# Use the Cauchy-Riemann equations to show that the function $f(z) = \exp(\bar{z})$ is not analytic everywhere.

Use the Cauchy-Riemann equations to show that the function $$f(z) = \exp(\bar{z})$$

Here's my attempt:

we have $$e^{\bar{z}} = e^{x-iy} = e^{x}e^{-iy} = e^x(\cos(y)-i\sin(y))$$

we can then define:

• $$u(x,y)= e^x\cos(y)$$
• $$v(x,y)= -e^x\sin(y)$$

Then we can easily see that the Cauchy-Riemann equations aren't satisfied.

What I find weird is that I am asked to show that $$f(z)$$ is not defined everywhere whereas it's defined almost nowhere.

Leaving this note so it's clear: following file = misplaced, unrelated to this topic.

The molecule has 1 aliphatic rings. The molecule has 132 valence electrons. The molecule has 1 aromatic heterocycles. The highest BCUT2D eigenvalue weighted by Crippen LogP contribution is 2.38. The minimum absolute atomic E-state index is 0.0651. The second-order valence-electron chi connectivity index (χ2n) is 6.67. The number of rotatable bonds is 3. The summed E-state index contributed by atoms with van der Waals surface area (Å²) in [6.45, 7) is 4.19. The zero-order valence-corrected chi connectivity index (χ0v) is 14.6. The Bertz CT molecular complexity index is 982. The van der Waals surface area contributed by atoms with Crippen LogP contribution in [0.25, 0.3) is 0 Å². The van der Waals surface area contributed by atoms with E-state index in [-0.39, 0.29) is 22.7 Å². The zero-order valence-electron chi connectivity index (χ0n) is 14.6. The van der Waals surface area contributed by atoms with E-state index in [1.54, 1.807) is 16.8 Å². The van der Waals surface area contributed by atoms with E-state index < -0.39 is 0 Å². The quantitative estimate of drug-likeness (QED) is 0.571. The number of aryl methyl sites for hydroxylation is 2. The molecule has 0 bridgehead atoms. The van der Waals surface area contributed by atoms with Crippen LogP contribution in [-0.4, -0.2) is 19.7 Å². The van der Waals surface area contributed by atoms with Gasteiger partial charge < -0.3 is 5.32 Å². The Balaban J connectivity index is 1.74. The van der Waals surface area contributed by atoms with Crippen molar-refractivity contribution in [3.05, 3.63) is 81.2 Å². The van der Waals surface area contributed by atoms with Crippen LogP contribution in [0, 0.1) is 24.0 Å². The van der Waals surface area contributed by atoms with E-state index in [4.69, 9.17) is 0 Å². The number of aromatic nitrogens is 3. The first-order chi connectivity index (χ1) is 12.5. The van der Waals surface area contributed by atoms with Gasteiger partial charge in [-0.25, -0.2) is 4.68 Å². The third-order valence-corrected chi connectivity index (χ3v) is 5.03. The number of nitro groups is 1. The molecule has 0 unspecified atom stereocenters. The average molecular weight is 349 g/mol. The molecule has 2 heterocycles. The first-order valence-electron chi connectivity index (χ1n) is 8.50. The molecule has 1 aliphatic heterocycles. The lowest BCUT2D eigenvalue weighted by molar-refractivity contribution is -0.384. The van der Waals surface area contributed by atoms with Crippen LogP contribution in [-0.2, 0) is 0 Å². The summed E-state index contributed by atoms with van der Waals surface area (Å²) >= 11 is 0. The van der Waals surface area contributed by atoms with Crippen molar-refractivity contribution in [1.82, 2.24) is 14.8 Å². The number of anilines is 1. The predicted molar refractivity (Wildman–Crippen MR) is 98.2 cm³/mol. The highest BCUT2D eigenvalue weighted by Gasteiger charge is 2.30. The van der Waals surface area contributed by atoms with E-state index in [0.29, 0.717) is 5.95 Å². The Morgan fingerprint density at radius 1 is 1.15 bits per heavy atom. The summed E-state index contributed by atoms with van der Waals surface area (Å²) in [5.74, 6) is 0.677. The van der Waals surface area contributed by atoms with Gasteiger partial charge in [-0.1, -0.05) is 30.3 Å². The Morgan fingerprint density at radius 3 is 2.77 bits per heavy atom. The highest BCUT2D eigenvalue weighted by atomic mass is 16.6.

• $f(z)$ is defined everywhere! – Nosrati Oct 2 '17 at 18:40

First, we want to find the partial derivative of $$u(x, y)$$ and $$v(x, y)$$ with respect to both $$x$$ and $$y$$.
$$u_x = e^x \cos(y)$$ $$u_y = -e^x \sin(y)$$ $$v_x = -e^x \sin(y)$$ $$v_y = -e^x \cos(y)$$
$$v_x = v_y$$ $$v_y = -v_x$$
As you pointed out, these equations are clearly not satisfied. A function $$f(z)$$ can only be analytic at a point if the Cauchy-Riemann equations are satisfied at that point. If they are not, then the function is not analytic there. Thus, because there are points where $$f(z)$$ is not analytic, it is not analytic everywhere. Hope that answers your question.
• Well, if you instead define z conjugate = x - iy, and then take the partial derivatives with respect to that, you get $u_x = 1$ and $v_y = -1$, which is true nowhere. – user484876 Oct 2 '17 at 18:53